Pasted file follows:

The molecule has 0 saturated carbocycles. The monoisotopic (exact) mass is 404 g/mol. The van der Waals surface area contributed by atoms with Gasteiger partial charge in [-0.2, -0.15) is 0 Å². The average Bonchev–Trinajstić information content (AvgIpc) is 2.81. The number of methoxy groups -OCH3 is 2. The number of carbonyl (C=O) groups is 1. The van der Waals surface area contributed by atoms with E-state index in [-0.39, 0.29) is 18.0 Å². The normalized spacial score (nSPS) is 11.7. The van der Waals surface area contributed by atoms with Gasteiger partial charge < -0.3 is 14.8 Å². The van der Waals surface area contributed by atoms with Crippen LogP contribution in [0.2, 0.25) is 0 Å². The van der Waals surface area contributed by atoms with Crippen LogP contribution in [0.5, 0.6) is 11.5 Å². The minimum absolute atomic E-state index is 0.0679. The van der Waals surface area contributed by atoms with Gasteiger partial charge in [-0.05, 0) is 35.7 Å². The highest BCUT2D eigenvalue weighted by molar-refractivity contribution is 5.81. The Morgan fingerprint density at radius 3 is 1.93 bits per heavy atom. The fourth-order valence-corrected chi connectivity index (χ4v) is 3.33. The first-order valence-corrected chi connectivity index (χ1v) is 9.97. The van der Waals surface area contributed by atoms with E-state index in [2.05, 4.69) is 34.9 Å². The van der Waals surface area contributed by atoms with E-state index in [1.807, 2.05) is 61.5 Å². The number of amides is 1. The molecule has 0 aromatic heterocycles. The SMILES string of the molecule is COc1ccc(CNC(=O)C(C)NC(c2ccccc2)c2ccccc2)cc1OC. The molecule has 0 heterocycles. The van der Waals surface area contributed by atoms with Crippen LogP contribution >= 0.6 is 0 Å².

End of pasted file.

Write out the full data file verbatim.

The molecule has 0 saturated carbocycles. The monoisotopic (exact) mass is 404 g/mol. The van der Waals surface area contributed by atoms with Gasteiger partial charge in [-0.2, -0.15) is 0 Å². The average Bonchev–Trinajstić information content (AvgIpc) is 2.81. The number of methoxy groups -OCH3 is 2. The number of carbonyl (C=O) groups is 1. The van der Waals surface area contributed by atoms with E-state index in [-0.39, 0.29) is 18.0 Å². The normalized spacial score (nSPS) is 11.7. The van der Waals surface area contributed by atoms with Gasteiger partial charge < -0.3 is 14.8 Å². The van der Waals surface area contributed by atoms with Crippen LogP contribution in [0.2, 0.25) is 0 Å². The van der Waals surface area contributed by atoms with Crippen LogP contribution in [0.5, 0.6) is 11.5 Å². The minimum absolute atomic E-state index is 0.0679. The van der Waals surface area contributed by atoms with Gasteiger partial charge in [-0.05, 0) is 35.7 Å². The highest BCUT2D eigenvalue weighted by molar-refractivity contribution is 5.81. The Morgan fingerprint density at radius 3 is 1.93 bits per heavy atom. The fourth-order valence-corrected chi connectivity index (χ4v) is 3.33. The first-order valence-corrected chi connectivity index (χ1v) is 9.97. The van der Waals surface area contributed by atoms with E-state index in [2.05, 4.69) is 34.9 Å². The van der Waals surface area contributed by atoms with E-state index in [1.807, 2.05) is 61.5 Å². The number of amides is 1. The molecule has 0 aromatic heterocycles. The SMILES string of the molecule is COc1ccc(CNC(=O)C(C)NC(c2ccccc2)c2ccccc2)cc1OC. The molecule has 0 heterocycles. The van der Waals surface area contributed by atoms with Crippen LogP contribution >= 0.6 is 0 Å².